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Putting Communities Over Corporate Profit—Coalbed Methane Development Permanently Banned

Energy
Putting Communities Over Corporate Profit—Coalbed Methane Development Permanently Banned

Skenna Watershed Conservation Coalition

The B.C. government announced today that Shell would be withdrawing its plans to develop coalbed methane in the Klappan-Groundhog tenure area in northwest British Columbia. The government will also not issue oil and gas tenures in the area in the future.

“Eight years ago, northern B.C. communities joined together to say ‘no’ to coalbed methane and ‘yes’ to wild salmon,” said Skeena Watershed Conservation Coalition executive director Shannon McPhail. “Today is an incredible day for residents of the Skeena, Nass and Stikine watersheds. We are grateful and proud that First Nations and communities from the watersheds came and stood together. The B.C. government and Shell deserve recognition for listening to these communities and making a decision that will protect salmon cultures and livelihoods.”

This region, better known as the Sacred Headwaters, became the source of controversy in 2004, when Shell drilled three test wells in the area. Blockades and public rallies across the northwest ensued in 2005 and 2006. International protests were also held at Royal Dutch Shell headquarters in The Hague. Due to opposition, the Province imposed a moratorium on coalbed methane development in the area in 2008, which was set to expire on Dec. 18.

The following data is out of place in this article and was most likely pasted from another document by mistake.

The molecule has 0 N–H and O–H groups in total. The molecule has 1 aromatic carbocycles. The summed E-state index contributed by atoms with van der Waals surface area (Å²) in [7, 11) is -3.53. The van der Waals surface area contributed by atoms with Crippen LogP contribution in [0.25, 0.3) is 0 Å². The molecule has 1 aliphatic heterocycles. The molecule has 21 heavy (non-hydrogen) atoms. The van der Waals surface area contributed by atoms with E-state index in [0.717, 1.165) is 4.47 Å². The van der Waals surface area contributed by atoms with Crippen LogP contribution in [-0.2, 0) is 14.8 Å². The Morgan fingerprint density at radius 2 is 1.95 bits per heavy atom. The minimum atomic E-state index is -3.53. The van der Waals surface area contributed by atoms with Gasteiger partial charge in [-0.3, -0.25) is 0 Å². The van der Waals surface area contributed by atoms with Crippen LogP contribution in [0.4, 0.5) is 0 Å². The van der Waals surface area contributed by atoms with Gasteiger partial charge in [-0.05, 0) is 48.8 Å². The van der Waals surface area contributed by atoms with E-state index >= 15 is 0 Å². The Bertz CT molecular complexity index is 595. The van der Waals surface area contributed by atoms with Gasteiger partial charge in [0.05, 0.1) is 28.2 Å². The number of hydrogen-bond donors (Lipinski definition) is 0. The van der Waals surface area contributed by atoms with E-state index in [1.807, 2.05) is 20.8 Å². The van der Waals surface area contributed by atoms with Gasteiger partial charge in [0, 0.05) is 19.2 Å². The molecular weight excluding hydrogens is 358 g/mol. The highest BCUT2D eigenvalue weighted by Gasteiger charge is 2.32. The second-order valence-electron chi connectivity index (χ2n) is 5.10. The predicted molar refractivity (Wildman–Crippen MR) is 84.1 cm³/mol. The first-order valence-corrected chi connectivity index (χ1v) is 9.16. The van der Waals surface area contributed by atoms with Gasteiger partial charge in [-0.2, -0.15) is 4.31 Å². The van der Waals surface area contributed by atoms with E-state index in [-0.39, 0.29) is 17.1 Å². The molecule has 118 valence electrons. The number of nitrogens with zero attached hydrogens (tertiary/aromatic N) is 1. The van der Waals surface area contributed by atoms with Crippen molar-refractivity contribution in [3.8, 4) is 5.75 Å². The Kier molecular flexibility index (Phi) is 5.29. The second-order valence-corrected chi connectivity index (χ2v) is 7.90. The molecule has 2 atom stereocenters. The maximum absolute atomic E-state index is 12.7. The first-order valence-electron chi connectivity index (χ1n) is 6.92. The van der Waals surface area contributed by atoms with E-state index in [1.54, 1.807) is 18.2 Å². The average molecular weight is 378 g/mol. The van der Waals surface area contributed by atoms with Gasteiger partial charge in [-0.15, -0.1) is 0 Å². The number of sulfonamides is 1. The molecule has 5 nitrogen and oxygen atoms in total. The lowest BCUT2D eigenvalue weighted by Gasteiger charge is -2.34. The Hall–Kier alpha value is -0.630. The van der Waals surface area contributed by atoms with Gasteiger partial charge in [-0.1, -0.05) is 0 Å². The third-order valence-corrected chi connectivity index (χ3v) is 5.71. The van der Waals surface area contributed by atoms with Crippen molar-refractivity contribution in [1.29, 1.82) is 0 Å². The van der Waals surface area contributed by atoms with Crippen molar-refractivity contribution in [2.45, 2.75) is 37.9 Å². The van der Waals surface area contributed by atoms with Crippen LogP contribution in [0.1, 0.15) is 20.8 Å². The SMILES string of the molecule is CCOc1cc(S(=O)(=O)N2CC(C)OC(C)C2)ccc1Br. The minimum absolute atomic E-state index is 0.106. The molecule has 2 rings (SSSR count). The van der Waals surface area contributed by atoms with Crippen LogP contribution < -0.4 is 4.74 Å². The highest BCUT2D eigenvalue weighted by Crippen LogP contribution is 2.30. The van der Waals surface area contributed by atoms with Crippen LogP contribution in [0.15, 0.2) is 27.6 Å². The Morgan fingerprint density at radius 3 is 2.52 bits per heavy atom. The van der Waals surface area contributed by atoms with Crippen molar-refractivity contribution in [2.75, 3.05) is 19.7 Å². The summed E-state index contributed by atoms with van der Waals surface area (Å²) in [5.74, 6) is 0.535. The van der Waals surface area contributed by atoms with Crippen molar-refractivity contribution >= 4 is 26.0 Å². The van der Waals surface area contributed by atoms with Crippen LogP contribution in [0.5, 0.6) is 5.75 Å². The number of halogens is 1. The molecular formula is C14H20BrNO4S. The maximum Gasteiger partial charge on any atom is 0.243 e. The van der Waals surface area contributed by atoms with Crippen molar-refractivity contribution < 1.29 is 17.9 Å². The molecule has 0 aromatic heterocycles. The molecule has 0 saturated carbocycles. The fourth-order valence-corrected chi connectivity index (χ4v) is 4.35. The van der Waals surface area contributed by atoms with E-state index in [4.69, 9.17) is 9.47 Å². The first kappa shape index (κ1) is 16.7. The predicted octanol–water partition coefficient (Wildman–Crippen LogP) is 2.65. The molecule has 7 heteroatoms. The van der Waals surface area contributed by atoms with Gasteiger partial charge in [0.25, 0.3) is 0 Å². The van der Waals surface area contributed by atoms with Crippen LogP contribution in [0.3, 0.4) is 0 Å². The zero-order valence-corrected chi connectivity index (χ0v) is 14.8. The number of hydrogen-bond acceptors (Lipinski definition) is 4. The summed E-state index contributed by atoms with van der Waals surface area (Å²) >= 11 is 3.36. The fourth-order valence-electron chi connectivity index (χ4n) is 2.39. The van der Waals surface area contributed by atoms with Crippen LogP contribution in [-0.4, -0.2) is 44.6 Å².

“Shell has backed away from a project only a handful of times. The powerful, relentless movement led by the courageous Tahltan and supported by nearly 100,000 people from around the world has not only stopped Shell, but persuaded the BC government to permanently protect the region from any further gas development,” said ForestEthics Advocacy senior conservation campaigner Karen Tam Wu. “It’s an inspiring day when communities in northern B.C. can stand up to one of the largest oil companies in the world and win. Congratulations to the Tahltan, and to the citizens and government of British Columbia.”

Highlights of the campaign to protect the Sacred Headwaters include:

  • International attention on the conflict by generating nearly 100,000 signatures from around the world
  • Several international actions in the Netherlands
  • Meeting directly with Shell Canada President
  • High level government relations
  • The first ever swim of the entire length of Skeena River

The Sacred Headwaters is located in northwest British Columbia, about 600 kilometres north of Terrace, B.C. The region is home to a diversity of wildlife, such as grizzly bears, caribou and moose. Shell’s plans would have seen thousands of gas wells and thousands of kilometres of roads built at the headwaters of the Skeena, Nass and Stikine rivers—three of B.C.’s top salmon-producing rivers. The headwaters were listed on the Outdoor Recreation Council’s Most Endangered Rivers list for the past three years.

Visit EcoWatch’s BIODIVERSITY and ENERGY pages for more related news on this topic.

 

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